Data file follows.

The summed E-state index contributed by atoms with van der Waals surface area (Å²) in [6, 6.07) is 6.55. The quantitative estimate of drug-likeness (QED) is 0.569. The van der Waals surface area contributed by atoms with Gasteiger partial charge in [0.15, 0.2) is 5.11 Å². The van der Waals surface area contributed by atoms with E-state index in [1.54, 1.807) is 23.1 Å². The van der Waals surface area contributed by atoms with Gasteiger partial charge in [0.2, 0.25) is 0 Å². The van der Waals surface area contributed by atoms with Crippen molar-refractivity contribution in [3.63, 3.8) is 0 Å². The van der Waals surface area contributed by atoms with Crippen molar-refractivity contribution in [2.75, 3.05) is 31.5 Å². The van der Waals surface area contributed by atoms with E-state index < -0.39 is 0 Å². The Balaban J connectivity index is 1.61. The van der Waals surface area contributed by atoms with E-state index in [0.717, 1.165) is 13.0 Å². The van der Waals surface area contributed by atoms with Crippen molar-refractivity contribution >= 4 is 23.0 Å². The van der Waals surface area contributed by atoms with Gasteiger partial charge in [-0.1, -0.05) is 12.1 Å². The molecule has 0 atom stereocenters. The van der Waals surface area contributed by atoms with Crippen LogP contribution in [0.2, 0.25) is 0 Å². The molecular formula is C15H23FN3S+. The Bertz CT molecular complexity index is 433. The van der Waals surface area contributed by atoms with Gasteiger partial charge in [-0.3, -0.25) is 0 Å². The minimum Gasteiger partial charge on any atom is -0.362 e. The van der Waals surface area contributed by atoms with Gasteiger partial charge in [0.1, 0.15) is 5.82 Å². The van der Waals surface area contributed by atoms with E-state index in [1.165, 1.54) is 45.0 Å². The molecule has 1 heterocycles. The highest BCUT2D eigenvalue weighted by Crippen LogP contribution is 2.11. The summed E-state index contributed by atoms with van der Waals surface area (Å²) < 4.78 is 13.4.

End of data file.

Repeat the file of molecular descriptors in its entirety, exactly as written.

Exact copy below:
The summed E-state index contributed by atoms with van der Waals surface area (Å²) in [6, 6.07) is 6.55. The quantitative estimate of drug-likeness (QED) is 0.569. The van der Waals surface area contributed by atoms with Gasteiger partial charge in [0.15, 0.2) is 5.11 Å². The van der Waals surface area contributed by atoms with E-state index in [1.54, 1.807) is 23.1 Å². The van der Waals surface area contributed by atoms with Gasteiger partial charge in [0.2, 0.25) is 0 Å². The van der Waals surface area contributed by atoms with Crippen molar-refractivity contribution in [3.63, 3.8) is 0 Å². The van der Waals surface area contributed by atoms with Crippen molar-refractivity contribution in [2.75, 3.05) is 31.5 Å². The van der Waals surface area contributed by atoms with E-state index < -0.39 is 0 Å². The Balaban J connectivity index is 1.61. The van der Waals surface area contributed by atoms with E-state index in [0.717, 1.165) is 13.0 Å². The van der Waals surface area contributed by atoms with Crippen molar-refractivity contribution >= 4 is 23.0 Å². The van der Waals surface area contributed by atoms with Gasteiger partial charge in [-0.1, -0.05) is 12.1 Å². The molecule has 0 atom stereocenters. The van der Waals surface area contributed by atoms with Crippen LogP contribution in [0.2, 0.25) is 0 Å². The molecular formula is C15H23FN3S+. The Bertz CT molecular complexity index is 433. The van der Waals surface area contributed by atoms with Gasteiger partial charge in [-0.3, -0.25) is 0 Å². The minimum Gasteiger partial charge on any atom is -0.362 e. The van der Waals surface area contributed by atoms with Gasteiger partial charge in [0.1, 0.15) is 5.82 Å². The van der Waals surface area contributed by atoms with E-state index in [1.165, 1.54) is 45.0 Å². The molecule has 1 heterocycles. The highest BCUT2D eigenvalue weighted by Crippen LogP contribution is 2.11. The summed E-state index contributed by atoms with van der Waals surface area (Å²) < 4.78 is 13.4.